You are not alone.

We Can Help

We value connection as well as transparency, and utilize an integrative approach. We have insight into the intensity and sensitivity often found in neuroatypical populations. We want to help you to gain self-understanding, acceptance, find your strengths and amazingness, while also learning skills of emotional regulation to feel better, get along better, and to reduce behaviors that do not work for you. We also believe in the need for connection, and will support you to develop positive and effective communication and social skills.

With autism, we help you to understand your emotions, helpful stimming, and to identify and manage feelings. We also support you to gain helpful coping skills in order to reduce the impact of emotional escalation.

We have found it beneficial to establish clear goals and to personalize each treatment plan, such that your specific and unique needs and challenges will be addressed. We will also support you in co-occurring concerns, such as depression, anxiety, or an overall sense of feeling misunderstood.

We come from a place of warmth and understanding, and we will work along side you, to support and guide you as you navigate the social world, working to build up your social support and coming to realize your contribution and value in social connection.

Common Characteristics of Autism

  • Social reciprocity differences (for example, knowing when or how to join a conversation)
  • Sometimes a more fleeting eye contact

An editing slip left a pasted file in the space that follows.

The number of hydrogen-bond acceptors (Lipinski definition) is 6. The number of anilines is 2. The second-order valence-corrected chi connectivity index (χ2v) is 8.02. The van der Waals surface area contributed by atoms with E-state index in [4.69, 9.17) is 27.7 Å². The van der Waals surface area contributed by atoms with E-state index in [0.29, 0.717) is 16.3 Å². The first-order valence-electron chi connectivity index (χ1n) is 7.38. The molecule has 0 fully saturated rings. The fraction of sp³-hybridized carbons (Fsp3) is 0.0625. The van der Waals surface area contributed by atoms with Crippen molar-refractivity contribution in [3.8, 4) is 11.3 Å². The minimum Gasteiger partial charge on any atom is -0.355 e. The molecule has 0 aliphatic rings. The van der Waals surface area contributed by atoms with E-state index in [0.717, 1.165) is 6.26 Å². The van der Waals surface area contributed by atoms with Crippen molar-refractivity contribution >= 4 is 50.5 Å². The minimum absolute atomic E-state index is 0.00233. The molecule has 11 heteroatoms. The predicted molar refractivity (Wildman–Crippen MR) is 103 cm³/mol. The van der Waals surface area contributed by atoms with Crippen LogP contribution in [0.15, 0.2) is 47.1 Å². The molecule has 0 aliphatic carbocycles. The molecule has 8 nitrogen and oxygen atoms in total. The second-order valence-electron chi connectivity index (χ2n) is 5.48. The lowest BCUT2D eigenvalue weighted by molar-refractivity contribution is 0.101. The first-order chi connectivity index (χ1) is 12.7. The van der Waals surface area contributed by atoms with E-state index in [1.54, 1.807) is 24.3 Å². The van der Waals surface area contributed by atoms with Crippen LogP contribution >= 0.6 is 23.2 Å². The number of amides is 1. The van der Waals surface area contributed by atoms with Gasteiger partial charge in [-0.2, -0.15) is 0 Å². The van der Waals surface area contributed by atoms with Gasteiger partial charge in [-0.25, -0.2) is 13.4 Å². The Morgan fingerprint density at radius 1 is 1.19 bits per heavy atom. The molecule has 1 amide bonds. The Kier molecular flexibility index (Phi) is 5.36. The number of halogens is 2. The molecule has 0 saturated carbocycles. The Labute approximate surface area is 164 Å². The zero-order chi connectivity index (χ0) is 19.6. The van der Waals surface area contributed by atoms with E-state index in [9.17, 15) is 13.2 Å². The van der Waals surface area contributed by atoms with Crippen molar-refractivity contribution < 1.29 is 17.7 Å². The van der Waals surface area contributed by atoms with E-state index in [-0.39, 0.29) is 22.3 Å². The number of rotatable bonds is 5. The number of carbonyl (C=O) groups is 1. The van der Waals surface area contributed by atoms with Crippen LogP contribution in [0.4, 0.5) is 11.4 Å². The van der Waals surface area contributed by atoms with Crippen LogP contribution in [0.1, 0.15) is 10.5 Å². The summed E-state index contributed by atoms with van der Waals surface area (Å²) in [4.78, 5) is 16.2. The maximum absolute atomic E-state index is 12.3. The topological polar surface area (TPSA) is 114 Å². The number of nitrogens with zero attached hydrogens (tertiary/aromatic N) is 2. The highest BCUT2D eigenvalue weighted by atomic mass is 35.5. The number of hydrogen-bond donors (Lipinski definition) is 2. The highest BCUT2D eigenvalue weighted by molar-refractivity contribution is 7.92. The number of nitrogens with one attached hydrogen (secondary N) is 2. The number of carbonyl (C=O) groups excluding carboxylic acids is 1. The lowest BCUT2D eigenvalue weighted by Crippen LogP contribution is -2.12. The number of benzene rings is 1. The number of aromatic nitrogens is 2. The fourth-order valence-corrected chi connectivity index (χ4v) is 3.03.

• Repetitive patterns of behaviors
  • Restricted, intense, fixated interests
  • Possible self-injurious behaviors
  • Inflexibility and persistence on sameness (deep perseveration)
  • Emotional regulation overwhelm, outbursts 
  • Overloading
  • Masking, sometimes deep and layered masking
  • Discomfort in social situations
  • Hyper and/or hypo activity to sensory input


  • We are experienced at assessing for Autism, and assess people age 5 – adult (any age adult).

  • We understand that assessment can be complex, especially when there is complex trauma or when more than one neurodivergent type is combined.

  • We have heard from families and individuals that they feel immensely relieved after learning about their diagnosis, especially if it had formerly been missed, because it makes sense of their particular challenges, explains traits, and provides a chance for community building.

  • We use a variety of the most up-to-date testing material for a comprehensive evaluation.

We Support Families

We also work with family members, to help you successfully learn ways to support your autistic family member.

  • We can help you understand the neuroatypical differences
  • Introduce you to communication tools
  • Provide you with guidance when living with a person of neurodiversity

We work with parents, siblings, or other relatives, and with each specific relationship, individually and/or in family therapy. We understand the intensity in your household, and can empathize with feelings that come up, including sadness, frustration, or worry. These are normal feelings.

We Work Collaboratively

We collaborate with other professionals, so that your work is truly well-supported. If you are autistic, we will provide you a multitude of referrals for additional support, such as accommodation recommendations, media resources, social skills support, occupational therapy if that would be helpful, and so forth. We value your growth, and want the best for you, and we gladly collaborate with other professionals in order to best support you on your journey.